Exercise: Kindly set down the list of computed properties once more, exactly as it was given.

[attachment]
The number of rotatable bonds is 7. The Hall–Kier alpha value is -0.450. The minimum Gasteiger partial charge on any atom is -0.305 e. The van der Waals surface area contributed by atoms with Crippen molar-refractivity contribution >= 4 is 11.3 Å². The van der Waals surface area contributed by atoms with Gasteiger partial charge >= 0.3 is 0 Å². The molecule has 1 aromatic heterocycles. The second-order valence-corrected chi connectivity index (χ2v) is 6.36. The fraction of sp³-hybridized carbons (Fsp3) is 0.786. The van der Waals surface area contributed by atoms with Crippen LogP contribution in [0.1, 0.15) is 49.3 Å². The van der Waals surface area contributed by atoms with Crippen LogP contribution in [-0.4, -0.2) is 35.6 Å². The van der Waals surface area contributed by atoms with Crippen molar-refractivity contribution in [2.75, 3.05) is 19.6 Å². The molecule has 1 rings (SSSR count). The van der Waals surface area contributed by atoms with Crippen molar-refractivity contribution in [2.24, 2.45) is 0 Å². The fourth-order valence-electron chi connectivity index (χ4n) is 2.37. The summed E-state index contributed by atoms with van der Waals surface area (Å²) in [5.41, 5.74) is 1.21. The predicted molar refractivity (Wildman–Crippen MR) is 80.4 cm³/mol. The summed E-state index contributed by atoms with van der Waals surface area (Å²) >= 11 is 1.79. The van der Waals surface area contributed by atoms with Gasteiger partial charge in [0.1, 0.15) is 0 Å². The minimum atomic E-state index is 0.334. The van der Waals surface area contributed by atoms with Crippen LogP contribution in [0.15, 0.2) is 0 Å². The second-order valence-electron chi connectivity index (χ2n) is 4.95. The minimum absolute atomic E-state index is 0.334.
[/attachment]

The number of rotatable bonds is 7. The Hall–Kier alpha value is -0.450. The minimum Gasteiger partial charge on any atom is -0.305 e. The van der Waals surface area contributed by atoms with Crippen molar-refractivity contribution >= 4 is 11.3 Å². The van der Waals surface area contributed by atoms with Gasteiger partial charge >= 0.3 is 0 Å². The molecule has 1 aromatic heterocycles. The second-order valence-corrected chi connectivity index (χ2v) is 6.36. The fraction of sp³-hybridized carbons (Fsp3) is 0.786. The van der Waals surface area contributed by atoms with Crippen LogP contribution in [0.1, 0.15) is 49.3 Å². The van der Waals surface area contributed by atoms with Crippen LogP contribution in [-0.4, -0.2) is 35.6 Å². The van der Waals surface area contributed by atoms with Crippen molar-refractivity contribution in [2.75, 3.05) is 19.6 Å². The molecule has 1 rings (SSSR count). The van der Waals surface area contributed by atoms with Crippen molar-refractivity contribution in [2.24, 2.45) is 0 Å². The fourth-order valence-electron chi connectivity index (χ4n) is 2.37. The summed E-state index contributed by atoms with van der Waals surface area (Å²) in [5.41, 5.74) is 1.21. The predicted molar refractivity (Wildman–Crippen MR) is 80.4 cm³/mol. The summed E-state index contributed by atoms with van der Waals surface area (Å²) >= 11 is 1.79. The van der Waals surface area contributed by atoms with Gasteiger partial charge in [0.1, 0.15) is 0 Å². The minimum atomic E-state index is 0.334. The van der Waals surface area contributed by atoms with Crippen LogP contribution in [0.15, 0.2) is 0 Å². The second-order valence-electron chi connectivity index (χ2n) is 4.95. The minimum absolute atomic E-state index is 0.334.